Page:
- Mainland Chinese stores and services are increasingly centered around mobile pay apps like WeChat Pay and Alipay.
- Chinese mobile payment volume more than doubled to $5 trillion in 2016, according to Analysys data cited by Hillhouse Capital.
- Mobile pay is growing so rapidly in mainland China that as a foreigner I sometimes found it difficult to complete basic transactions without it.
- The dominance of mobile transactions lends itself to greater data collection by the Chinese government.
Evelyn Cheng reports: A dessert store worker scans a mobile QR payment code in Beijing, China, while the blue sign below promotes the store’s use of Alipay.
Mobile pay is taking China by storm and changing daily commerce.
The transformation of a society limited to bills denominated in 100 yuan ($15) or less into one where QR payment codes abound was by far the biggest change in mainland China since my last visit four years ago.
When eating out or shopping with local friends, they paid by scanning a QR code on the restaurant table or by showing a similar code on their smartphones to the store clerk. A spices shop, museum souvenir store and seller of traditional Chinese calligraphy brushes all had signs saying they accepted mobile pay.
Rather than, “Do you take credit card?” the question was often “Do you take Alipay? WeChat Pay?” The running joke was that street beggars would rather take a mobile donation rather than cash.
Customers can buy traditional Chinese calligraphy brushes at this Xi’an, China, store using QR payment codes. From left to right: WeChat Pay, Alipay and the QR code for the store’s WeChat account.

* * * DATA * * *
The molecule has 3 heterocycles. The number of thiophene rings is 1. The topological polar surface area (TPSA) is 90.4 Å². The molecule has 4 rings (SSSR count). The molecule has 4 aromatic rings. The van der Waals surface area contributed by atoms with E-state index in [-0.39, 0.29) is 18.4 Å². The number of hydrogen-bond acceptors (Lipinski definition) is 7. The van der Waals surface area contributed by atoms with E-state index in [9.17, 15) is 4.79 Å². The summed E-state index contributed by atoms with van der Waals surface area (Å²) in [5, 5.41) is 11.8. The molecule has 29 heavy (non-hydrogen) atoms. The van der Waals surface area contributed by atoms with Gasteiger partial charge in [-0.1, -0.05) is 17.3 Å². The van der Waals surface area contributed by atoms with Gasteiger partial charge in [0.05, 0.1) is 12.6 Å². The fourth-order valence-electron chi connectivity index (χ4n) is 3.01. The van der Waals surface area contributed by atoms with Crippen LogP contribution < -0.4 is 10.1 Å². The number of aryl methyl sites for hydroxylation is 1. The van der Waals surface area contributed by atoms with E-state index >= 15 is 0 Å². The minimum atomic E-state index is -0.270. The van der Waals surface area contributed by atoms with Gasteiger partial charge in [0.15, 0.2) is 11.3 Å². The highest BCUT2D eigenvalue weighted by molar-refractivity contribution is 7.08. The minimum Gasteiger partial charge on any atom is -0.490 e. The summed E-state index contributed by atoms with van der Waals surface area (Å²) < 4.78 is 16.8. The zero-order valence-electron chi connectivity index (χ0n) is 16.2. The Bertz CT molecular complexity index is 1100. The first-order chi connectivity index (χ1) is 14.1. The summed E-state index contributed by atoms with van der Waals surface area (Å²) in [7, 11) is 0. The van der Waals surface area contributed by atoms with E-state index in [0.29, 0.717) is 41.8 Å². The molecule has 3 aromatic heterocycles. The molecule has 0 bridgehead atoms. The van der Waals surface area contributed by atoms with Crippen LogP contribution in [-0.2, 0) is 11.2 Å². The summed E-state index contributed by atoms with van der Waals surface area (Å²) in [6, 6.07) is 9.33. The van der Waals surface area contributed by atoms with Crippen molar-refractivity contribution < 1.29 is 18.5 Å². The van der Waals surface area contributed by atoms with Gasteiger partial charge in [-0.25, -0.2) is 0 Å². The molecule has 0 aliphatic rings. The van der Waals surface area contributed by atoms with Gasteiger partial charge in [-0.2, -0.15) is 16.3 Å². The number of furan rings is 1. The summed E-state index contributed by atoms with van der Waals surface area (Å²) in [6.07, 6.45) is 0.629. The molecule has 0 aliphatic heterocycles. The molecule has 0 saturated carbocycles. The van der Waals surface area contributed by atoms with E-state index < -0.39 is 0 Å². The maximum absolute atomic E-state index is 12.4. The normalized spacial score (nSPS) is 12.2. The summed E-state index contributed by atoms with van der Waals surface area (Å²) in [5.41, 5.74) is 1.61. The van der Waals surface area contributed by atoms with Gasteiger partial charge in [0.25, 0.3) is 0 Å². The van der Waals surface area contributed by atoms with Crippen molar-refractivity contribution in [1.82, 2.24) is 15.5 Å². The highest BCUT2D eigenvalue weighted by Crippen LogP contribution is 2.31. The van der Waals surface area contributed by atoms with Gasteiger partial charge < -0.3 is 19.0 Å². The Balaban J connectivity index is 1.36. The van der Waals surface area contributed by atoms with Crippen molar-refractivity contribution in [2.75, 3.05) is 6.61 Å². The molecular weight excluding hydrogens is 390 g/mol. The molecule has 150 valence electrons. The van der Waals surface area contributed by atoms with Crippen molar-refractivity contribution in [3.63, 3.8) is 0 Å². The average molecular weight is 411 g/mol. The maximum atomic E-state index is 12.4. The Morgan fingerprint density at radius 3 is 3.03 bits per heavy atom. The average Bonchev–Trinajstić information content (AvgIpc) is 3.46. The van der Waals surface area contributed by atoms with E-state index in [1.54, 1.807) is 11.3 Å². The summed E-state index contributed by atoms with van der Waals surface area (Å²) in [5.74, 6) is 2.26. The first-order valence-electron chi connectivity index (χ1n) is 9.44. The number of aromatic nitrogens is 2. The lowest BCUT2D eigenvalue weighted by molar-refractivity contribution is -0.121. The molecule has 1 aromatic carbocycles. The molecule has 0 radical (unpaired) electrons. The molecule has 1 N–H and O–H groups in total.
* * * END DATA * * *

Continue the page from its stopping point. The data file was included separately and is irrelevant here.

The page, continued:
Lack of red tape and a less developed financial system have apparently allowed mainland China to leapfrog the developed world into embracing mobile payments.
Mobile payment volume in the country more than doubled to $5 trillion in 2016, according to Analysys data cited by Hillhouse Capital in a May report. In the first quarter of this year, Alipay had 54 percent of that mobile payments market, while WeChat Pay accounted for 40 percent, the study showed.
The Chinese mobile pay habit is also affecting other countries. More than 6 million Chinese traveled abroad during the “Golden Week” national holiday in early October, according to state-backed media outlet Xinhua. That puts pressure on popular tourist destinations like Japan and Hong Kong to add mobile pay services.
Just over the border in Hong Kong, I heard a few mainland Chinese customers asking a store clerk to scan their phones’ QR codes while Cantonese-speaking locals paid in cash. In April, Nikkei reported that the number of stores accepting Alipay in Japan will double to 45,000 this year, according to the regional head of Ant Financial Services.
The growth of mobile pay in China comes off a solid base of smartphone users. The ubiquitous WeChat messaging app from Chinese technology giant Tencent reached 963 million monthly active users in the second quarter. In professional settings, adding each other on WeChat sometimes replaced business card exchanges … (read more)